1 February 2013
I spent two weeks in the Summer of 2010 at the top of the World. To be specific I was in the middle of the Greenland Ice sheet at NEEM, about 650 miles from the North Pole, and while there I witnessed the recovery of the oldest core of ice ever recovered from Greenland. NEEM stand for North Greenland Eemian ice core. That ice core has now been analysed, and it had some BIG surprises that will affect the predictions for future sea level rise and climate change in general.
There has been some good science writing over the past week about the findings, but missing from the writing so far, is the extreme difficulty and hardship that was endured by those involved to obtain this ice core. Drilling a hole one mile deep in ice at the top of the world is not an easy task, but it was information that climate scientists desperately needed. It was accomplished over three years by a superb group of engineers and young scientists. I was honored to spend a couple of weeks with them, and to be there when the drill reached rock beneath the ice.
The big surprise from the NEEM core is that the Greenland icecap survived the warmth of the last interglacial quite well. It melted back a lot, and the spot where NEEM was located was about 150 meters lower then than now. In general there was still a big icecap in the Eemian, and it was quite a bit warmer than it is now.
Greenland temperatures were around
8 degrees 3C warmer (Excuse the typo!) than the present although this past summer saw an amazing melt in Greenland unlike anything seen in the past hundred years. Sea level was MUCH higher in the Eemian, and many researchers believed this was due to the melting of ice in Greenland and in Antarctica. The NEEM core calls this into question, and it appears that the large rise in sea level may have come more from Antarctica. The West Antarctic Ice Shelf is known to be unstable, but could it be much more sensitive to rising temperatures than was thought? It seems strange when you think about, it but research grants to look at ice in Greenland may end up telling us a lot about Antarctica.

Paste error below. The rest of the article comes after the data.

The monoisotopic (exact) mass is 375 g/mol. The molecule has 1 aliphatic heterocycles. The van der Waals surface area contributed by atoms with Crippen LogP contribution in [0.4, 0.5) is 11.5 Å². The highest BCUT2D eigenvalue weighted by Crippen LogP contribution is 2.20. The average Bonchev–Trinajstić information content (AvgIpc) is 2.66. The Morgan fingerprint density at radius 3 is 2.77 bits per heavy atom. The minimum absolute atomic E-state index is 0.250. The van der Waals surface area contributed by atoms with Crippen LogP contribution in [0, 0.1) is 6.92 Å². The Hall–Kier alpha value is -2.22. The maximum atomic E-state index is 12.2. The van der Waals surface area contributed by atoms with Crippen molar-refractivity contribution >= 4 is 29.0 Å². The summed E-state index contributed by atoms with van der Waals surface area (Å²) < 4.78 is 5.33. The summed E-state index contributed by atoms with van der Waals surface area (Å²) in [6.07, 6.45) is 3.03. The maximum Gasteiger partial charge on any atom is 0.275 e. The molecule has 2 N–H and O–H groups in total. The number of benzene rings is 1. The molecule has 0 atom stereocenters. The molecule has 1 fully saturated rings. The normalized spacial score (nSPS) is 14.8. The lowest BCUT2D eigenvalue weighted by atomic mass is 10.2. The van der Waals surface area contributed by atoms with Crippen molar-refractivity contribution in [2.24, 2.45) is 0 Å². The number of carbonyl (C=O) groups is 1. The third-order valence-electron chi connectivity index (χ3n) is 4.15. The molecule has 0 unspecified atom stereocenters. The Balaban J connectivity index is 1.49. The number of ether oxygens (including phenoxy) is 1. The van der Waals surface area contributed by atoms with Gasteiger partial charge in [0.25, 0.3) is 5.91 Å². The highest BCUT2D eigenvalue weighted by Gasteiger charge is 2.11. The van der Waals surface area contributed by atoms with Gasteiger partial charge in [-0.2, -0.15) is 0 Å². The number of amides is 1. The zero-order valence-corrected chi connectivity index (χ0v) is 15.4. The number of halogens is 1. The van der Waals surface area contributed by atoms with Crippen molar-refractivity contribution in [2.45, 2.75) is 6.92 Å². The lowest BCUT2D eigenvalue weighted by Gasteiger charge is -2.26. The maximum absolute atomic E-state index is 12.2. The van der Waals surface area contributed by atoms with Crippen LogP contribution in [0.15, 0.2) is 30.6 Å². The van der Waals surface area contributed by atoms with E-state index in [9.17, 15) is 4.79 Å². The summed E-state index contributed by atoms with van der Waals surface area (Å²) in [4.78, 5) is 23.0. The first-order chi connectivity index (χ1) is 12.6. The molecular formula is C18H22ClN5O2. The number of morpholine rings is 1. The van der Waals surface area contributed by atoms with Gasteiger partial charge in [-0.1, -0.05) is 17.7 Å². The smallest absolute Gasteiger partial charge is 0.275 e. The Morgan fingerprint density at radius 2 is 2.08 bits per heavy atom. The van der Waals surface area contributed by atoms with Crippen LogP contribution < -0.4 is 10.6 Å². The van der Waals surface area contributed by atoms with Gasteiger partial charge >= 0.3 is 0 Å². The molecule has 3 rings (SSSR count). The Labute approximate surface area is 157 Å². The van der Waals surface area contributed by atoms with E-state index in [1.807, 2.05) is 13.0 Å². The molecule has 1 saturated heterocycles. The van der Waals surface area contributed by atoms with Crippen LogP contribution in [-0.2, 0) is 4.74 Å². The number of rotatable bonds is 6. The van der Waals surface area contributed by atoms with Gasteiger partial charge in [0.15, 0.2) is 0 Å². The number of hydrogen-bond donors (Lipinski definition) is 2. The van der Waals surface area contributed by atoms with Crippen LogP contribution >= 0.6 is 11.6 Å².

A paper announcing the findings was published in NATURE this past week, and the editor’s note is a good summary:
A detailed record of Eemian climate
The Greenland ice sheet is losing mass and contributing to ongoing sea level rise, but an incomplete understanding of its changes during the last interglacial 130,000–115,000 years ago, termed the Eemian, have hampered firm predictions. Now an international team has successfully reconstructed the Eemian climate record from the new NEEM ice core. The record shows that in spite of a climate 8 °C warmer than that of the past millennium, the thickness of the ice sheet decreased by only a few hundred metres. In addition, the ice core shows that there was significant surface melt in the north-central parts of the ice sheet during the Eemian, conditions we might soon see again, as demonstrated by melt layers formed at NEEM by the warm temperatures observed over Greenland in July 2012.
An excellent piece in nature describing more fully the impact of this ice core and why it is so important is HERE.
Below is a collection of videos I shot at NEEM, and hopefully they give you an idea what it was like to be there. Real science is not setting around in a white coat and staring at a computer screen.
Denmark was the lead research country at NEEM, and the Neils Bohr institute at the Univ. of Copenhagen has a great summary of the findings here. I was the guest of Dorthe Dahl-Jensen and Dr. Jim White of the Univ. of Colorado the lead US Scientist. I plan on writing more on NEEM soon, with some perspective on the findings from Dr. White.